On Monday, the Supreme Court issued a landmark ruling for LGBTQ rights. The majority opinion in Bostock v. Clayton County held that Title VII of the Civil Rights Act, which prohibits discrimination in employment “because of … sex,” can be read to extend protections to LGBTQ individuals. Perhaps most surprisingly, the Supreme Court’s 6-3 decision was written by Trump appointee and conservative stalwart Neil M. Gorsuch, and he was joined by fellow conservative Chief Justice John G. Roberts Jr.

The decision prompted swift and intense reactions from both sides of the issue. Civil rights groups hailed the decision as “a huge victory for LGBTQ equality.” Christian conservatives responded with alarm, predicting that the ruling will have “seismic implications for religious liberty.”

But a close reading suggests that the ruling may not be as sweeping as both sides have characterized it. Of particular interest are the final few paragraphs of Gorsuch’s opinion, where he leaves open the possibility that these newly extended protections for LGBTQ individuals could be “supersede[d]” by religious liberty claims.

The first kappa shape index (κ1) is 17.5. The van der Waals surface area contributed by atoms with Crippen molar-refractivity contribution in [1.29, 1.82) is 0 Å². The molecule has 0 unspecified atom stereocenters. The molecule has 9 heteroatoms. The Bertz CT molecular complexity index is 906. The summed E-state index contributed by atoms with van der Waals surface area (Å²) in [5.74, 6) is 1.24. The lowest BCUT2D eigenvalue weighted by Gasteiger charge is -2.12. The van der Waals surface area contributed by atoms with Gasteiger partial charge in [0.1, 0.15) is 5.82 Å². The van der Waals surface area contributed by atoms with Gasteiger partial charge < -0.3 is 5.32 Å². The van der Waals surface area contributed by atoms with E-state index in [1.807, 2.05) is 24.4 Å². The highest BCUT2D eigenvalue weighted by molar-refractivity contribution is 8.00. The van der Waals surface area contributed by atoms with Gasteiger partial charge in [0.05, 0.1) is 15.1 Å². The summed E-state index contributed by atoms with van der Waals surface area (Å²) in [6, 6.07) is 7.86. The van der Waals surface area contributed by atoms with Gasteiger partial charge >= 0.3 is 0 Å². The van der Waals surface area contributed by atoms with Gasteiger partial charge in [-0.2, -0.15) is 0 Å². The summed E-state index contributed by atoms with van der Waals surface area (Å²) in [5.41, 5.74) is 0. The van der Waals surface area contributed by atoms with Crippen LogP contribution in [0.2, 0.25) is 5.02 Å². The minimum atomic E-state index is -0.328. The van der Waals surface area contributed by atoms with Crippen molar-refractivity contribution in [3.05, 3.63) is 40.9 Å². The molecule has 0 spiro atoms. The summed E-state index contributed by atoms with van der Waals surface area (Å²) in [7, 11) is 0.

I explain what that means and why it matters.

LGBTQ employees now have workplace protections under the 1964 Civil Rights Act

Until Monday, it was legal in 25 states to fire someone because of their gender identity or sexual orientation. In three separate incidents, individuals in different states had been fired “simply for being homosexual or transgender.” They sued, claiming protection under Title VII of the Civil Rights Act of 1964. Title VII outlawed workplace discrimination on the basis of “race, color, religion, sex, or national origin.” The Supreme Court consolidated these three cases to decide whether discrimination against LGBTQ individuals was, in fact, sex discrimination for the purposes of the statute.

Six Supreme Court justices agreed that this behavior constituted sex discrimination. As Gorsuch wrote: “The answer is clear. An employer who fires an individual for being homosexual or transgender fires that person for traits or actions it would not have questioned in members of a different sex.” This behavior, Gorsuch continued, is “exactly what Title VII forbids.”